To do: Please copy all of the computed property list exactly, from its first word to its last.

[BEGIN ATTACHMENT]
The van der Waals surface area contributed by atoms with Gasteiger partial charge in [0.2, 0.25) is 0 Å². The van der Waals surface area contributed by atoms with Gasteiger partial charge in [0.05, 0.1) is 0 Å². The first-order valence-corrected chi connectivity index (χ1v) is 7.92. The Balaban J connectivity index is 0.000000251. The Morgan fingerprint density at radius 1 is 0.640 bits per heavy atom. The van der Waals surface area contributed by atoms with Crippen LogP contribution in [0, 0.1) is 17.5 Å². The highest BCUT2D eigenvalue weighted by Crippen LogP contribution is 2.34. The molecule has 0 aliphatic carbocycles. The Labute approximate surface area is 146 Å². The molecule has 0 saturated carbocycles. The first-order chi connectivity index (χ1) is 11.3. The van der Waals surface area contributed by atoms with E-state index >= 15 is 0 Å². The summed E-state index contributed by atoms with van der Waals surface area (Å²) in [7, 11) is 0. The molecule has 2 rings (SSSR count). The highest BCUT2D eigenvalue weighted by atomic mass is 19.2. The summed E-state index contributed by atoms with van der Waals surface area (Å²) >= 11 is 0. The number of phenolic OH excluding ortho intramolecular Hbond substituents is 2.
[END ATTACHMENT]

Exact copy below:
The van der Waals surface area contributed by atoms with Gasteiger partial charge in [0.2, 0.25) is 0 Å². The van der Waals surface area contributed by atoms with Gasteiger partial charge in [0.05, 0.1) is 0 Å². The first-order valence-corrected chi connectivity index (χ1v) is 7.92. The Balaban J connectivity index is 0.000000251. The Morgan fingerprint density at radius 1 is 0.640 bits per heavy atom. The van der Waals surface area contributed by atoms with Crippen LogP contribution in [0, 0.1) is 17.5 Å². The highest BCUT2D eigenvalue weighted by Crippen LogP contribution is 2.34. The molecule has 0 aliphatic carbocycles. The Labute approximate surface area is 146 Å². The molecule has 0 saturated carbocycles. The first-order chi connectivity index (χ1) is 11.3. The van der Waals surface area contributed by atoms with E-state index >= 15 is 0 Å². The summed E-state index contributed by atoms with van der Waals surface area (Å²) in [7, 11) is 0. The molecule has 2 rings (SSSR count). The highest BCUT2D eigenvalue weighted by atomic mass is 19.2. The summed E-state index contributed by atoms with van der Waals surface area (Å²) >= 11 is 0. The number of phenolic OH excluding ortho intramolecular Hbond substituents is 2.